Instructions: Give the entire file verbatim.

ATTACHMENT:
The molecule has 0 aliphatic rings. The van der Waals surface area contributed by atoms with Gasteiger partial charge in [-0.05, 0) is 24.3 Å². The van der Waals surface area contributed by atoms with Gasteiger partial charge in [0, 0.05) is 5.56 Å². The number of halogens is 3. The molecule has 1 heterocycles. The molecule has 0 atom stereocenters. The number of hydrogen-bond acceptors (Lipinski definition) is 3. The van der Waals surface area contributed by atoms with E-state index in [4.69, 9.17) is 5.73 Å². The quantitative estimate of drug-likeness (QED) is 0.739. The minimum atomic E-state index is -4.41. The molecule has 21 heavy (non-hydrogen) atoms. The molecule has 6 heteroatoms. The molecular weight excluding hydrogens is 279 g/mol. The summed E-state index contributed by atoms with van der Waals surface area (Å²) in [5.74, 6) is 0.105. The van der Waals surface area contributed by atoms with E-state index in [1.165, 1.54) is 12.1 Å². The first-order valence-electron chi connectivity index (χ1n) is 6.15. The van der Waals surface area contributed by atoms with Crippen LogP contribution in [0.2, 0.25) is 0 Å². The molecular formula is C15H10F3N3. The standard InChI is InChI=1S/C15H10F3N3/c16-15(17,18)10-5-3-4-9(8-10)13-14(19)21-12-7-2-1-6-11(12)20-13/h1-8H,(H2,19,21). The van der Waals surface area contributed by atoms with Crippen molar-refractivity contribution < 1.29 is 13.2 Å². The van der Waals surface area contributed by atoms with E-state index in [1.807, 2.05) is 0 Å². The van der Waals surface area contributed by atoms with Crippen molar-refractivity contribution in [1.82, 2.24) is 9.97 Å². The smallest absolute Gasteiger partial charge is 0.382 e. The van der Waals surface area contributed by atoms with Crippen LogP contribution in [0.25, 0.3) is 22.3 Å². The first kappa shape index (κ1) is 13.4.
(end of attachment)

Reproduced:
The molecule has 0 aliphatic rings. The van der Waals surface area contributed by atoms with Gasteiger partial charge in [-0.05, 0) is 24.3 Å². The van der Waals surface area contributed by atoms with Gasteiger partial charge in [0, 0.05) is 5.56 Å². The number of halogens is 3. The molecule has 1 heterocycles. The molecule has 0 atom stereocenters. The number of hydrogen-bond acceptors (Lipinski definition) is 3. The van der Waals surface area contributed by atoms with E-state index in [4.69, 9.17) is 5.73 Å². The quantitative estimate of drug-likeness (QED) is 0.739. The minimum atomic E-state index is -4.41. The molecule has 21 heavy (non-hydrogen) atoms. The molecule has 6 heteroatoms. The molecular weight excluding hydrogens is 279 g/mol. The summed E-state index contributed by atoms with van der Waals surface area (Å²) in [5.74, 6) is 0.105. The van der Waals surface area contributed by atoms with E-state index in [1.165, 1.54) is 12.1 Å². The first-order valence-electron chi connectivity index (χ1n) is 6.15. The van der Waals surface area contributed by atoms with Crippen LogP contribution in [0.2, 0.25) is 0 Å². The molecular formula is C15H10F3N3. The standard InChI is InChI=1S/C15H10F3N3/c16-15(17,18)10-5-3-4-9(8-10)13-14(19)21-12-7-2-1-6-11(12)20-13/h1-8H,(H2,19,21). The van der Waals surface area contributed by atoms with Crippen molar-refractivity contribution < 1.29 is 13.2 Å². The van der Waals surface area contributed by atoms with E-state index in [1.807, 2.05) is 0 Å². The van der Waals surface area contributed by atoms with Crippen molar-refractivity contribution in [1.82, 2.24) is 9.97 Å². The smallest absolute Gasteiger partial charge is 0.382 e. The van der Waals surface area contributed by atoms with Crippen LogP contribution in [0.25, 0.3) is 22.3 Å². The first kappa shape index (κ1) is 13.4.